One downside I can see from that logic is quality control. 
  • snowdogsnowdog Posts: 7,478 Valuable Player
    HTC aren't investing a great deal of money on accessories because they don't have it to spare.
    "This you have to understand. There's only one way to hurt a man who's lost everything. Give him back something broken."

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  • ZoomieZoomie Posts: 1,777 Valuable Player
    I tend to agree AQfumes,

    Oculus has always maintained tight control of their end-product while Valve and HTC have embraced the home-brew and mod community.  Vive is on the ragged edge with innovative but unproven tech, and Oculus is the refined and polished experience.  The result is that HTC appears to be the one actually driving the tech forward by allowing a robust community of smaller companies to build for their device.  Facebook meanwhile has thrown money at the best people their money can buy.  It'll be interesting to see which strategy pays off in the long term.  To the average person, it will appear that smaller development firms are driving the tech, and the engineers at Oculus are just taking the end result and adding it to their device.  Behind the scenes, they have likely been working on it in parallel and will have a perfect version before it's released to the public.
    Any sufficiently advanced technology is indistinguishable from magic.
    - Arthur C Clarke
  • AQfumesAQfumes Posts: 133
    Art3mis
    @Zoomie I agree. You wrote it out exactly the way I'm looking at the situation as well. HTC and Valve are letting these third-party companies pretty much improve their product for them and they're saving a bundle and appearing to the average consumer to be leading the way in this technology.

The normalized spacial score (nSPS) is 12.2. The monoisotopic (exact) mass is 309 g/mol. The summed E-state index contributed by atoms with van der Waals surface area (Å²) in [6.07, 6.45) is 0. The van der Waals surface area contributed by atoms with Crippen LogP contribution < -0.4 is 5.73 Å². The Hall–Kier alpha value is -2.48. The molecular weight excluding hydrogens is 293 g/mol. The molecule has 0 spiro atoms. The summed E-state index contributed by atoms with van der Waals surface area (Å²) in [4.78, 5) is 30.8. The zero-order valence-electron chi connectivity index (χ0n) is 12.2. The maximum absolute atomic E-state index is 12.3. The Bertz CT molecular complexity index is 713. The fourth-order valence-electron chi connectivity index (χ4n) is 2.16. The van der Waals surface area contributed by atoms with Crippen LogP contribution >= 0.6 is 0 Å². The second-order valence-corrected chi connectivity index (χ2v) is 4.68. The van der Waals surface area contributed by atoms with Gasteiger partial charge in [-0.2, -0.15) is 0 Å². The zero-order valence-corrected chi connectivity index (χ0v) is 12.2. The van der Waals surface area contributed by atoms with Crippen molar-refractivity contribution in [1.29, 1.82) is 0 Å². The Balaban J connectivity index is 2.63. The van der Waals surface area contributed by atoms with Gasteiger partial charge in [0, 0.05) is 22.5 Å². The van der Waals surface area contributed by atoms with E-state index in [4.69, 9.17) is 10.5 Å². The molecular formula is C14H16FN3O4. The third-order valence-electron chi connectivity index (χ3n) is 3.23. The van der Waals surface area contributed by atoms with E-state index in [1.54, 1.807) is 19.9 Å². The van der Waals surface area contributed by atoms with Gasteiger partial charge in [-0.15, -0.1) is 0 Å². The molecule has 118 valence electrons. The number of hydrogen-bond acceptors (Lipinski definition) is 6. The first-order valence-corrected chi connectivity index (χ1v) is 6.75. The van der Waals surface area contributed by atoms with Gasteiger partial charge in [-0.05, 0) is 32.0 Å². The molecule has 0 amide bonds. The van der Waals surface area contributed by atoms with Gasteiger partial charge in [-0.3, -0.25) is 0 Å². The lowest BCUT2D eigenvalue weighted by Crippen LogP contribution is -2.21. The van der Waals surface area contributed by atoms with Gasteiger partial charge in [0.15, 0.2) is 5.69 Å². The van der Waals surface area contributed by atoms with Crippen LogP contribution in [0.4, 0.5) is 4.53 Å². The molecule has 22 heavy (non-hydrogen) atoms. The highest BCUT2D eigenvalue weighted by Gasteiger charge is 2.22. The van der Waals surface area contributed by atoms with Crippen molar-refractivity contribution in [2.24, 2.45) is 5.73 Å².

Oculus on the other hand are investing their own money on the same tech but are waiting until they have it just right and ready for the consumer before they release their intentions with it.

    I understand that HTC and Vavle don't have the same deep pockets that Facebook backed Oculus has to invest in new tech, but I tend to think they should have some to spare by now; especially if they're supposedly out selling the Rift 2:1. 

    They seem to be holding out on investing much profits back into their own product unless they're forced to and before seeing how much investments through add-ons they can get off other companies first. 

    Which would also give cause for Valve pushing to get Oculus to open their exclusive games to be sold on Steam and letting the public smear Oculus for choosing not to do this. They don't want to invest any money on developing games but want to profit off said games to help sell their headset. 

    Oculus shouldn't feel ashamed at all for not letting Valve profit off the games they put their money into developing, when clearly Valve doesn't have intentions anytime soon in returning the favor. 

    Im glad that HTC and Valve are helping these small tech companies with allowing them to promote their technology on the Vive platform, but it seems in the end HTC/Valve will get the better part of the deal. 

  • KillCardKillCard Posts: 1,078
    Wintermute
    snowdog said:
    lovethis said:
    We might just see 4k screens for CV2 after all.
    I don't think so. Even with foveated rendering 2 x 4K screens at 90fps is still going to be out of reach for average graphics cards in the average gamer's PCs for the CV2s from HTC and Oculus to have them. The idea is to get the cost of VR adoption down so that the mainstream market can afford it. We'll certainly see an increase in resolution and FOV but not by that much.

    Oculus and Valve want these headsets to be within reach, spec-wise, of the average PC gamer. I posted on the Oculus Reddit thingummybob that the reason why so many gamers out there are anti-VR is because they can't afford the cost of a VR Ready PC, let alone the price of a headset, and are jealous of the people that can.
    I wouldnt be so sure about this, especially with Nvidia's VR Works and how they've already implemented a bunch of optimization on the software/driver side such as the single-pass stereo rendering which already cuts required processing by almost half. Everyone has 4K in mind as the goal to reach for VR, I don't think its a matter of "we wont get 4K in the CV2", I think its a matter of "we wont get the CV2 until we can get 4K".